The Sciences

How deep the Universe

Bad AstronomyBy Phil PlaitJan 17, 2011 10:07 PM


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The Universe is a big place. I mean, really big. Big enough for anything. Literally, big enough for everything. Everything you see, everywhere you go, it's all inside. And there's room for all of it, with space to spare. I get used to it sometimes, and then, suddenly, I'm thrown into a state where I'm forced to remember just how much of the Universe there is. Let me show you something:

[Click to galactinate, and while it may take a little while to download the entire 3500 x 2000 pixel image, it will definitely be worth your time.] This is the nearby spiral galaxy NGC 1345 as seen by Hubble. Lovely, isn't it? You wouldn't even think it's a spiral at first; the arms are so faint compared to the sprawling core and inner regions. But it so happens the galaxy is close to our own, making fainter parts easier to observe. Now there you go. Did you see that? What I said? "The nearby spiral...". "The galaxy is close to our own...". But it isn't. Look. Let your eyes move to the top of the galaxy, just to the right of center. See that bright star? You can tell it's a star because it has those spikes going through it, an artifact of how point sources are seen by some of the Hubble cameras. Given how bright it is, that star is almost certainly in our own galaxy, and not some luminous giant in NGC 1345; it's just coincidentally superposed on the more distant galaxy. That means it's no more than a few thousand light years away, and given its deep red color, that means it's most likely a very cool and faint red dwarf, and therefore in all likelihood much closer even than that. But even if it's only a thousand light years away, that's 10 quadrillion kilometers! That distance is impossible to imagine: it's more than 60 million times farther away than the Sun... and the Sun is hardly close. If you could fly an airplane to the Sun, it would take 20 years. Twenty years! And that star is millions of times farther away. ... and that star is the closest thing in that picture. I said NGC 1345 is nearby, and on a cosmic scale it is; it's part of a small cluster of galaxies a mere 85 million light years away: 850 quintillion kilometers. That's 850,000,000,000,000,000,000 kilometers. "Nearby."

But now let your eyes roam over the image. You can see dozens of smaller galaxies crowding the frame. Those are background galaxies much, much farther away than NGC 1345. I've extracted three of them here. Each looks to be a spiral galaxy -- the one on the upper right is edge-on, but the tell-tale dark dust lane across its middle is a dead giveaway that it's a disk galaxy -- and although the distances aren't known, it's safe to bet they are hundreds of millions of light years away. Maybe more. In my time on Hubble we'd routinely see background galaxies that were well over a billion light years away. Routinely. Mind you, each of these background objects is itself an entire galaxy, containing tens or hundreds of billion of stars, perhaps as big, rich, and diverse as our own Milky Way. And in the course of things, this was a short exposure for Hubble, just a little over half an hour. I once worked on a Hubble image that had an exposure that lasted for days, and we saw objects so faint that the faintest star you can see with your naked eye would be ten billion times brighter. These objects were essentially as far away as anything we possibly can see. And yet the Universe is deeper even than that. It stretches on and on... and while it's finite -- it has an actual size -- in practical terms it's infinite. Why? Because it's expanding. If you could somehow hitch a ride on a photon, the fastest thing in the cosmos, you'd still never reach the edge of the Universe even if it had one. That's because the edge would be receding away from you faster than you could reach it. You'd forever be playing catch-up. Literally, forever. I sometimes think it's fantastic that we can see anything at all when we gaze upwards. And yet, there it is. Splayed out for us to study, for us to explore. Some people feel small, insignificant, when they look out into all that space, all that blackness. It's easy to feel that way, but it's not a fair assessment. It can be a struggle, and a mighty one, but it's worth the effort to seek out the awe and the grandeur in it as well. In all that vastness, all that depth, it's entirely possible there are trillions of planets like Earth, and maybe more. But none is this Earth. Nowhere else is there another you, another me. In the end, when you make that effort, this is one of most important lessons you learn: we're a part of all this. A unique part. And that's a fine thing to know.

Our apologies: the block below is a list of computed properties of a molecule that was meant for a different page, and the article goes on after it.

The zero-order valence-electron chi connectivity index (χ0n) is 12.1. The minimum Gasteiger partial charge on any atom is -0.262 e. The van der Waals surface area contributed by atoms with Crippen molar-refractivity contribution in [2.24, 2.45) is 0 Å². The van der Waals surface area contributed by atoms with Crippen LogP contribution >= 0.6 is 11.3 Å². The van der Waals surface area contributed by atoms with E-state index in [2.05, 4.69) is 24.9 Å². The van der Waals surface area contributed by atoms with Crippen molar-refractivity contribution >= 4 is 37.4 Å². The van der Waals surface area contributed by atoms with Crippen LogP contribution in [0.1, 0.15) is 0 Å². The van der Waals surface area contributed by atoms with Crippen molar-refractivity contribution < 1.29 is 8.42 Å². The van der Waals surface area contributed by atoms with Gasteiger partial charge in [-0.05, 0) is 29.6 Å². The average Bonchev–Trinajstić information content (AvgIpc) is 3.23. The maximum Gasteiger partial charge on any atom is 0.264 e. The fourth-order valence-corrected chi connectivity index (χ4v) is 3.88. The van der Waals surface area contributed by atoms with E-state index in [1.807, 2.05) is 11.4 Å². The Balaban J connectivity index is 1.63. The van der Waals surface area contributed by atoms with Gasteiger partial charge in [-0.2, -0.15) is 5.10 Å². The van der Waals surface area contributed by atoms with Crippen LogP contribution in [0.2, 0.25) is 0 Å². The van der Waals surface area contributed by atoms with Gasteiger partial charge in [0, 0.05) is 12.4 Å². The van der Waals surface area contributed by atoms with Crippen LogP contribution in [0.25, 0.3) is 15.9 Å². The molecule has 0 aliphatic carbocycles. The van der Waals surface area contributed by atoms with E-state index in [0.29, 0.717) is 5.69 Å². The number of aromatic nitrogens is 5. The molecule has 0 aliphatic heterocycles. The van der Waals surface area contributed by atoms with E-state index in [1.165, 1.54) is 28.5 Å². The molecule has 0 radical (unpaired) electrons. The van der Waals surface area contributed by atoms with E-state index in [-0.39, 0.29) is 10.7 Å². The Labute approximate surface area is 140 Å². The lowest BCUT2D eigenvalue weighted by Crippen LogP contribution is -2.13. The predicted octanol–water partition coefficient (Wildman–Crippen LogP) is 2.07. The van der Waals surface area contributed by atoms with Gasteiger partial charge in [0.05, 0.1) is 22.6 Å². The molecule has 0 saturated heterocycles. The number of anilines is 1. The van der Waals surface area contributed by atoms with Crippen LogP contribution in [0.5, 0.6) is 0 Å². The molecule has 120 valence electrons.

Image credit: ESA/Hubble & NASA

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